Joss Whedon returned to make the sequel to The Avengers, but he’s also said that shooting Age of Ultron was “a nightmare,” and if it hasn’t officially been announced yet, it’s been pretty clear for a while that he would not return to direct the next Avengers saga, the two-part Infinity War in 2018 and 2019. The rumor for months had the Russo brothers, Joe and Anthony, replacing Joss after their very successful stint directing Captain America: The Winter Soldier and next year’s sequel, Captain America: Civil War, which will also feature Robert Downey Jr.’s Iron Man and lead directly into Infinity War. Now Badass Digest says the rumor is basically confirmed. Says site editor Devin Faraci:
With their new Cinderella just days away, Disney is continuing its streak of turning its animated classics into live-action features with the news, via the Wall Street Journal, that Dumbo is ready to make the transition from animated elephant to ... well, still-animated elephant surrounded by live-action actors. If that idea doesn’t get your ears flapping, maybe this will: the Journal says Tim Burton will be the man who’ll direct the new Dumbo.
Here’s something strange in the neighborhood: Deadline reports that Sony isn’t waiting for Paul Feig’s all-female Ghostbusters reboot (with its cast of comedy all-stars Melissa McCarthy, Kristen Wiig, Leslie Jones, and Kate McKinnon) to debut before planning additional Ghostbuster sequels or spinoffs. They’re already getting to work on what the trade describes as a “guy-themed” offshoot with an all-male cast.
We have very sad news to report from The New York Times: Leonard Nimoy, Star Trek’s Mr. Spock for almost 50 years, has died. Nimoy’s wife, Susan Bay Nimoy, told the Times the cause of death was “end-stage chronic obstructive pulmonary disease.” The beloved actor and director was 83 years old.
It’s been a decade since Will Smith was “Will Smith” onscreen. Sure, he’s made movies in the last ten years; science-fiction pictures, dramas, comedies. He even played Satan, once. But none of them riffed on that classic Will Smith persona that everyone loves; the infectious charm, the seductive smile, the cocky but casual swagger. (What’s that? Men in Black 3? No, they never made a third Men in Black. You must be confused.)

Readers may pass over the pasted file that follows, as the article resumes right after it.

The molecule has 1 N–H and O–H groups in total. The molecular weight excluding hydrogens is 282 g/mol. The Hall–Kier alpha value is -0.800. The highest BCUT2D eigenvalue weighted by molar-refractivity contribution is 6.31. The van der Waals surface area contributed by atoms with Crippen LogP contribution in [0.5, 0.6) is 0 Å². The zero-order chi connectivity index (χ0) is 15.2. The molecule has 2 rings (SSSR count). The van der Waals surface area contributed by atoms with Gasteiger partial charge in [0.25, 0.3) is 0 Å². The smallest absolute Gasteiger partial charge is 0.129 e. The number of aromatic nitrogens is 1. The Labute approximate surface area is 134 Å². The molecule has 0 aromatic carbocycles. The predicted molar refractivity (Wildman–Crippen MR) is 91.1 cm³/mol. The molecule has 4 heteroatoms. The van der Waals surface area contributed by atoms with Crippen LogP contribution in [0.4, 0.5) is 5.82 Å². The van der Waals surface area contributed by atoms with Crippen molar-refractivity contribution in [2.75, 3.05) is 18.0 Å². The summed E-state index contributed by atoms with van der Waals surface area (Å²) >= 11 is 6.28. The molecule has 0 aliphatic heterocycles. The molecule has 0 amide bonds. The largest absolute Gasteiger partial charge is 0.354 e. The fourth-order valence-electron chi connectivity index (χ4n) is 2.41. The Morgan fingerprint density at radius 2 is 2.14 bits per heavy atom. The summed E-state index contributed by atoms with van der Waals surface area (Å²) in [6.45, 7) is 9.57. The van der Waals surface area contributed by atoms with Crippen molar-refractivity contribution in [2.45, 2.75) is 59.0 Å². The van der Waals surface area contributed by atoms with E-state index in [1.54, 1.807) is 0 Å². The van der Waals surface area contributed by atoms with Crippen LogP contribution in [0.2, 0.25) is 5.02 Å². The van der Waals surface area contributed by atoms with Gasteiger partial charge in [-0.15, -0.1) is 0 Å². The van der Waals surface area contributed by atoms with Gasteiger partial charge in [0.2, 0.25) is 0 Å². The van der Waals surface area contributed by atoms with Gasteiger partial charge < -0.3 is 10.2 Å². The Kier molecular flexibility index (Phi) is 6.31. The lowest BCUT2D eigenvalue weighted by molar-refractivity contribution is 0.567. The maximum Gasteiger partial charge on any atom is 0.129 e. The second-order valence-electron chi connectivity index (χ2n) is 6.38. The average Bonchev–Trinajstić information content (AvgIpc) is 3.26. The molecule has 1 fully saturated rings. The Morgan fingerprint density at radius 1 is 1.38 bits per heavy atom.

This Sunday’s Oscars will be the 87th annual Academy Awards. In nearly a century of honoring Hollywood’s best, the Academy has sometimes has made some bold choices, and some dumb choices. This gallery has them all; the complete history of nine decades of Best Picture winners in pictures. Some are classics, still watched to this day. A few are almost totally forgotten to history. (Cavalcade, anyone?) But they all won. Even Crash, somehow.
‘American Sniper’ had a record-shattering weekend at the box office, grossing an astounding $105 million from Friday to Monday. It’s already the second biggest earner of Clint Eastwood’s entire career after ‘Gran Torino,’ and with six Academy Award nominations (and great word-of-mouth) behind it, it’s posed to become his biggest hit ever.
It’s been one heck of a journey for Richard Linklater and his movie ‘Boyhood.’ Shooting on the film began over a dozen years ago; each and every year since, he and his cast and crew would reunited to add a new chapter to the story of Mason (Ellar Coltrane) and his family. Imagine the kind of dedication and commitment that sort of project takes. I had a hard time focusing for the 30 straight minutes it took to write this blog post.
The former CIA operative turned full-time rescuer of his perpetually kidnapped family at the center of the ‘Taken’ series is famous for—as he put it to the men who took his daughter in the first film—a “particular set of skills” that make him “a nightmare” for bad guys. Here now is a partial list of the particular skills Bryan Mills—played by the 62-year-old Liam Neeson—displays in ‘Taken 3’:
“Nothing is over!” These are the words of Col. John J Rambo, the hero of ‘First Blood’ (better known as ‘Rambo’) and then ‘Rambo: First Blood Part II’ and then ‘Rambo III’ (the only one people call by its actual title and then ‘Rambo’ (better known as ‘Old Rambo’). After what basically amounts to a movie-long chase, ‘First Blood’ concludes with a heartfelt speech from star Sylvester Stallone, explaining how nothing (meaning the Vietnam War) is over for him; that his mind is too scarred from his brutal deeds and by the cruel treatment he’s received on the homefront. It’s a powerful (if occasionally incomprehensible) scene.
Trailers are a huge part of the fabric of movies. They play before every film shown in theaters, and on every movie website around the world. They’re commercials, obviously, but they’re also more than that; miniature works of art that utilize the core elements of cinema—image, sound, music, action, editing—at their most pure and refined. And today at ScreenCrush we’re celebrating movie trailers by saluting the best sneak previews of 2014.
If its portrait of him is accurate, then Abraham Lincoln would have loved Steven Spielberg's 'Lincoln.' The film is exactly like the man at its center: thoughtful and talkative, equally adept at spinning tales and navigating the murky waters of backroom politics. It suggests that well before Ronald Reagan, our 16th President was truly our nation's Great Communicator.
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